New Definition of Qualified Client Takes Effect, FINRA Speaks on Best Execution, Margin Requirements and Private Placements and More
For Investment Advisors and Broker-Dealers
Trading Restrictions Impacting Chinese Military Companies Persist but Modified Under New Executive Order. President Biden signed Executive Order 14032 (“E.O.”) on June 3, 2021, which effectively continues the restrictions on purchasing or selling publicly traded securities of certain Chinese Military companies by amending Executive Order 13959, but adjusts the framework for those restrictions in the future. According to the O. Fact Sheet, the scope of the restrictions has been expanded to address “the use of Chinese surveillance technology outside the PRC, as well as the use to facilitate repression or serious human rights abuses.”
Practically speaking, the new list of restricted companies has grown from 31 to 59, and OFAC has harmonized its “Non-SDN Chinese Military-Industrial Complex Companies List” with the E.O. The E.O. (and trading restrictions on publicly traded securities of the companies listed) will be effective on August 2, 2021. Restrictions on any securities added from now on will become effective at 12:00 a.m. ET 60 days after the company’s addition to the list. Impacted firms monitoring compliance with the E.O. can sign up with OFAC for email updates when the list changes here.
The E.O. also clarifies some prior ambiguity associated with the original order; first, the restrictions apply only to those companies whose names match exactly and are explicitly designated. Second, the definition of publicly-traded securities still includes American Depositary Receipts (ADRs) and other similar securities. Additionally, OFAC published several new FAQs associated with the new E.O. For example, FAQ 902 clarifies that a U.S. individual serving as a fund manager for a non-U.S. investment fund, or a U.S. RIA engaged as the investment advisor to a non-U.S. investment fund, would not violate the E.O. if it traded a restricted company, provided that the trade would not otherwise violate E.O. 13959, as amended (e.g., the trade is not for the ultimate benefit of a U.S. person, etc.) Refer to OFAC’s FAQ on Chinese Military Sanctions for more information, or contact us for assistance analyzing your current sanctions compliance procedures. Contributed by Cari A. Hopfensperger, Senior Director.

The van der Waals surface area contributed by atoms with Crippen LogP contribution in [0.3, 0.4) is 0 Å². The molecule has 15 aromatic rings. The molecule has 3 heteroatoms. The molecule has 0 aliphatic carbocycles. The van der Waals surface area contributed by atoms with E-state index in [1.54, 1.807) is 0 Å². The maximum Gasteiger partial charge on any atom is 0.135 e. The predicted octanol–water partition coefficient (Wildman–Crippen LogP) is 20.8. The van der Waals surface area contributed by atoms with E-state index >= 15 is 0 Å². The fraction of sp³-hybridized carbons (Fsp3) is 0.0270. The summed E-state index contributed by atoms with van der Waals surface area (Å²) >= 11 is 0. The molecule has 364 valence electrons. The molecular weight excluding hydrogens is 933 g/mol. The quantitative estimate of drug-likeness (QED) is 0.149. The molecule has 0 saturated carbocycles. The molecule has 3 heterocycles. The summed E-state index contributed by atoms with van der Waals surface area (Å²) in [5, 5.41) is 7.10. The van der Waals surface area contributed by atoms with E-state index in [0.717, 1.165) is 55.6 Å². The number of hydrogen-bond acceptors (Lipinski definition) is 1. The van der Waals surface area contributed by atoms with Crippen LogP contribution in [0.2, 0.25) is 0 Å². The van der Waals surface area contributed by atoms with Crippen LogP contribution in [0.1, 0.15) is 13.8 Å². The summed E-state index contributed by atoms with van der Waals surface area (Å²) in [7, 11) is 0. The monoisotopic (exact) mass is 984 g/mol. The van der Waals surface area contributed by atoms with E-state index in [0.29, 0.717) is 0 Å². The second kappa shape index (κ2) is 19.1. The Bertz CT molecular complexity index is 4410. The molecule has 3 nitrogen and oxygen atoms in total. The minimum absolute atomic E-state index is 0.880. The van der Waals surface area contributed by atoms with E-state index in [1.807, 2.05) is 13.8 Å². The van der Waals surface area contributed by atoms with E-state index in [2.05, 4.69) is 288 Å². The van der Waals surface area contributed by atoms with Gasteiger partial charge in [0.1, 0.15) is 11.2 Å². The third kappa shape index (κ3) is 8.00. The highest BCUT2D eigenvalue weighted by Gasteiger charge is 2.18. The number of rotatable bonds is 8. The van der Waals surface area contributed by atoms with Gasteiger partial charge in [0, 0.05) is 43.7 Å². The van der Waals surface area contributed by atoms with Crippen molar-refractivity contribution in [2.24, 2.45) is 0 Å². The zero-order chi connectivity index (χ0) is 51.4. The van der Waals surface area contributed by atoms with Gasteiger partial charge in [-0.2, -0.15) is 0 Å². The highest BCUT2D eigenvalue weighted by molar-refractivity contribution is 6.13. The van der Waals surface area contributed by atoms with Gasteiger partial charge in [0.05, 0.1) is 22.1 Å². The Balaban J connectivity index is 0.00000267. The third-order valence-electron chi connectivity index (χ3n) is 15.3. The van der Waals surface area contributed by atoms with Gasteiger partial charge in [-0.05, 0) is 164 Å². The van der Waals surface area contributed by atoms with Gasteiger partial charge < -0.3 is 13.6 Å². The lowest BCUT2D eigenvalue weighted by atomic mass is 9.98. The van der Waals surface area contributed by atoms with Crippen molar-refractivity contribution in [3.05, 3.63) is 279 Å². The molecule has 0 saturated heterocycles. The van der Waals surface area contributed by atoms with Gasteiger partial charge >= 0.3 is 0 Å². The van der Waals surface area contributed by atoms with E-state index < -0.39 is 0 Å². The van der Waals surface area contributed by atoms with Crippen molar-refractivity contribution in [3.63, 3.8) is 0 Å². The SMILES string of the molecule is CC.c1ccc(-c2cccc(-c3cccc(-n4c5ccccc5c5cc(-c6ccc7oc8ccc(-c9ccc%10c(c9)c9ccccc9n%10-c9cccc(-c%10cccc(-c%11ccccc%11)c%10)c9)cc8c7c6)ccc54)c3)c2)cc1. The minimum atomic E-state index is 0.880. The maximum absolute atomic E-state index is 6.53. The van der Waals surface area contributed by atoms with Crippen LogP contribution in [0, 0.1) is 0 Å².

Colorado Becomes the Third U.S. State to Pass Comprehensive Data Privacy Act. Governor Jared Polis signed the Colorado Data Privacy Act (the “CPA”) on July 7, 2021, and it takes effect on July 1, 2023. In passing the CPA, Colorado becomes the third state behind California (2018) and Virginia (2021) to adopt comprehensive privacy legislation. At a high level, the CPA applies to “legal entities that conduct business or deliver commercial products or services that are intentionally targeted to residents of Colorado; and that either:
- Control or process personal data of more than 100,000 consumers annually; or
- Derive revenue (or discount on the price of goods or services) from the sale of personal data and control or process the personal data of at least 25,000 consumers.”
The CPA’s definition of “consumer” excludes individuals acting in a commercial or employment context), and there are categories of exemptions. Most noteworthy for many financial service firms will be that entities subject to the Gramm-Leach-Bliley Act will fall out of scope. For more details, check out the Worth Reading link below to a recent blog post by Joseph Duball of International Association of Privacy Professionals (“IAPP”) in The Privacy Advisor: “Colorado Privacy Act passes, professionals ponder effects.” Contributed by Cari A. Hopfensperger, Senior Director.
For Investment Advisors